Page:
Sounds like smells – you may get used to the bad, but you never regret the upgrade. You may have recently found a gaping hole in your music or podcast settings – you don’t noise canceling headphones to tune small children or try to make the speakers sound better in your living room. Whatever your problem, we’ve covered you. Here are our tips for upgrading your home sound.
This is not the only list of audio stuff we have. Be sure to check out our guides for The best gifts for audiophiles,, The best headphones, i The best Bluetooth speakers for more. Do you need another job than home equipment? We have A top guide to equipment for working from home.
Updated July 2021: We’ve added a few new choices, updated tips, and a refined language.
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Free tips for home audio
Most of the great audio enhancements only take menu diving and feng shui.
Check the streaming settings
I can’t tell you how many friends and family I checked their streaming settings, just to realize that they didn’t set them to the highest possible sound quality.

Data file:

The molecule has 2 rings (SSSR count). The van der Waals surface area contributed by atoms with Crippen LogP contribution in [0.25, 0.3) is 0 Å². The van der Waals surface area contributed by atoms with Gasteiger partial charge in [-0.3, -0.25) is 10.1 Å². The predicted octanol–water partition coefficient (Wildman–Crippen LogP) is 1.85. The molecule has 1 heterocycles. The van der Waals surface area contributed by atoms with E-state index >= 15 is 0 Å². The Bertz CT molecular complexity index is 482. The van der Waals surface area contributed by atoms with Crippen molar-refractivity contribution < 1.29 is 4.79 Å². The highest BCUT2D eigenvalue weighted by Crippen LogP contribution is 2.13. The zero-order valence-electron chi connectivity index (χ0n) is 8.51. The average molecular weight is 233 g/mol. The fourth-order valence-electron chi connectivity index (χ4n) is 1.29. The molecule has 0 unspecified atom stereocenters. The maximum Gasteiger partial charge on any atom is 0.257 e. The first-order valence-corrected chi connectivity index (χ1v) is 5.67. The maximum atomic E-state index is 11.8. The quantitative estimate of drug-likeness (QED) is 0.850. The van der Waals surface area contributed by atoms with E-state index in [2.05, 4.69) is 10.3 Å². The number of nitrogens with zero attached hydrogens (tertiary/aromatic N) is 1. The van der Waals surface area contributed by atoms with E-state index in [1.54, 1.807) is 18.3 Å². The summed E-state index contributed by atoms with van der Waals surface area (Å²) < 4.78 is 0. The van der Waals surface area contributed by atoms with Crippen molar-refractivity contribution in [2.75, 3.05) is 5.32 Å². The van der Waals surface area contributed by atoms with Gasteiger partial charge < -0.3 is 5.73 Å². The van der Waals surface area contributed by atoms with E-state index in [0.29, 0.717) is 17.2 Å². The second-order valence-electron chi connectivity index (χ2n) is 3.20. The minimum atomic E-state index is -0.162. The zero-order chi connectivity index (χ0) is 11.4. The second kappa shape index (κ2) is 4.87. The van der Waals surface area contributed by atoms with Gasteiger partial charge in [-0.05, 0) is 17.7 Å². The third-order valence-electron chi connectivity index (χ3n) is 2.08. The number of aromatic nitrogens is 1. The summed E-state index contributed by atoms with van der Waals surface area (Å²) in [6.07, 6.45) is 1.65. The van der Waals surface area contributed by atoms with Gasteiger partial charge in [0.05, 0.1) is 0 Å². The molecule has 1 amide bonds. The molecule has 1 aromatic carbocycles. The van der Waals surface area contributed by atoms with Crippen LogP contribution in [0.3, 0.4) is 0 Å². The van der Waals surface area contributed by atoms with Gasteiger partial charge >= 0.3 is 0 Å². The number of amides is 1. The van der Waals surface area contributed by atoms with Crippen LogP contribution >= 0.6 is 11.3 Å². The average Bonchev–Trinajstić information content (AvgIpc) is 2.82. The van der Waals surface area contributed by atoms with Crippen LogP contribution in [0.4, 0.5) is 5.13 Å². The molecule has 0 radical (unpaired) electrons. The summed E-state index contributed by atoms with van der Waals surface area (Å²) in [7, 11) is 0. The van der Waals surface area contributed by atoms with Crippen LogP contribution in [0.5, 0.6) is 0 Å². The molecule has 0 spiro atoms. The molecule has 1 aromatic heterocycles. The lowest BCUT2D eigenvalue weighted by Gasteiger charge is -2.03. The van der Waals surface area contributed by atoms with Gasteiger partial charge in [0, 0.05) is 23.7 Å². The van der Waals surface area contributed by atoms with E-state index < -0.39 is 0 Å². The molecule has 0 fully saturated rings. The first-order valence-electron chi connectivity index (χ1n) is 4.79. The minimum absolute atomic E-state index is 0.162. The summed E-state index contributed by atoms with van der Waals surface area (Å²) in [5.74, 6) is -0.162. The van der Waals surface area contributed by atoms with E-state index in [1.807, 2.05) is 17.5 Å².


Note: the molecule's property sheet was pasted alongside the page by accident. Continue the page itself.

Enter the settings menu of the music streaming application and make sure you set the sound to high quality. Apple Music, Spotify, and YouTube Music make it easy to find music quality settings. You can download your favorite playlists and albums if your home Wi-Fi can’t handle the higher bit rate.
Speaker location is everything
The bass likes to hide in the corners, so try to place the speakers away from them – ideally they should be in the middle of the wall. If you’re wondering where to place them relative to your usual listening position, keep this in mind: The ideal stereo image (large, wide sound that sounds live) comes when your head forms an equilateral triangle with two speakers. Also, make sure that the tweeters (smaller round drivers that give high notes on most speakers) are as close to ear level as possible, as higher level sounds are most affected by direction.
Move your furniture to reflect the sound
Your room is one of the most important aspects of speaker sound. Just like a horrible singer using a fantastic microphone, if you put an amazing pair of speakers in a horrible room, you’ll have a horrible sound.
Most rooms have similar problems: They are too reflective and too heavy for bass. Flat walls and corners are largely to blame. Sound is a wave, and if that wave bounces straight off the wall, it can interfere with and cancel out other waves coming at it, creating dead zones of strange frequency in your room.